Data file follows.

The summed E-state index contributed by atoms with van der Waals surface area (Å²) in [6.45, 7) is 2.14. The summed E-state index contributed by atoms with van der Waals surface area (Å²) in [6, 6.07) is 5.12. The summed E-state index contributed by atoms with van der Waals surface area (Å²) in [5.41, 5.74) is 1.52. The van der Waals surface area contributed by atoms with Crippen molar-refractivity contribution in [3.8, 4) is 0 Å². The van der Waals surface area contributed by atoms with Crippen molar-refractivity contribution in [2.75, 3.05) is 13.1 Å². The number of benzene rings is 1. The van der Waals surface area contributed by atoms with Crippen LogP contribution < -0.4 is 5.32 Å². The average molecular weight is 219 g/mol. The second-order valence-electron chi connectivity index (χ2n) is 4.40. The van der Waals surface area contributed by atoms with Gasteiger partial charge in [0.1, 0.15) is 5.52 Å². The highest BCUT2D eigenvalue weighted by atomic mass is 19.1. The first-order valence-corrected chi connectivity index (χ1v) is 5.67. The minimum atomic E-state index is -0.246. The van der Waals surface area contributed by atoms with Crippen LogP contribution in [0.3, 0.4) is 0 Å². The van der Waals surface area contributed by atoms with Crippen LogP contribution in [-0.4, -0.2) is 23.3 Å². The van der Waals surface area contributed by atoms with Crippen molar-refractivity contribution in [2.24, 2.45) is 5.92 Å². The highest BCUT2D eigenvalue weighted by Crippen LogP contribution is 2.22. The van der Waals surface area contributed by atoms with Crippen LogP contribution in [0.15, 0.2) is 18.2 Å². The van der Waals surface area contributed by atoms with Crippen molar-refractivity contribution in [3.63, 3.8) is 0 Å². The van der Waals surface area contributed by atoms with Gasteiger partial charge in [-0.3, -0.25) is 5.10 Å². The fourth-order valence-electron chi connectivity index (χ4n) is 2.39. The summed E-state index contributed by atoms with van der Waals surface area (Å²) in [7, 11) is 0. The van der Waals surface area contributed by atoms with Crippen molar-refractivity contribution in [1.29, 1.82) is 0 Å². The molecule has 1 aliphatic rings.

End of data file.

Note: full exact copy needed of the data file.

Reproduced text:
The summed E-state index contributed by atoms with van der Waals surface area (Å²) in [6.45, 7) is 2.14. The summed E-state index contributed by atoms with van der Waals surface area (Å²) in [6, 6.07) is 5.12. The summed E-state index contributed by atoms with van der Waals surface area (Å²) in [5.41, 5.74) is 1.52. The van der Waals surface area contributed by atoms with Crippen molar-refractivity contribution in [3.8, 4) is 0 Å². The van der Waals surface area contributed by atoms with Crippen molar-refractivity contribution in [2.75, 3.05) is 13.1 Å². The number of benzene rings is 1. The van der Waals surface area contributed by atoms with Crippen LogP contribution < -0.4 is 5.32 Å². The average molecular weight is 219 g/mol. The second-order valence-electron chi connectivity index (χ2n) is 4.40. The van der Waals surface area contributed by atoms with Gasteiger partial charge in [0.1, 0.15) is 5.52 Å². The highest BCUT2D eigenvalue weighted by atomic mass is 19.1. The first-order valence-corrected chi connectivity index (χ1v) is 5.67. The minimum atomic E-state index is -0.246. The van der Waals surface area contributed by atoms with Crippen LogP contribution in [0.3, 0.4) is 0 Å². The van der Waals surface area contributed by atoms with Crippen LogP contribution in [-0.4, -0.2) is 23.3 Å². The van der Waals surface area contributed by atoms with Crippen molar-refractivity contribution in [2.24, 2.45) is 5.92 Å². The highest BCUT2D eigenvalue weighted by Crippen LogP contribution is 2.22. The van der Waals surface area contributed by atoms with Crippen LogP contribution in [0.15, 0.2) is 18.2 Å². The van der Waals surface area contributed by atoms with Crippen molar-refractivity contribution in [3.63, 3.8) is 0 Å². The van der Waals surface area contributed by atoms with Gasteiger partial charge in [-0.3, -0.25) is 5.10 Å². The fourth-order valence-electron chi connectivity index (χ4n) is 2.39. The summed E-state index contributed by atoms with van der Waals surface area (Å²) in [7, 11) is 0. The van der Waals surface area contributed by atoms with Crippen molar-refractivity contribution in [1.29, 1.82) is 0 Å². The molecule has 1 aliphatic rings.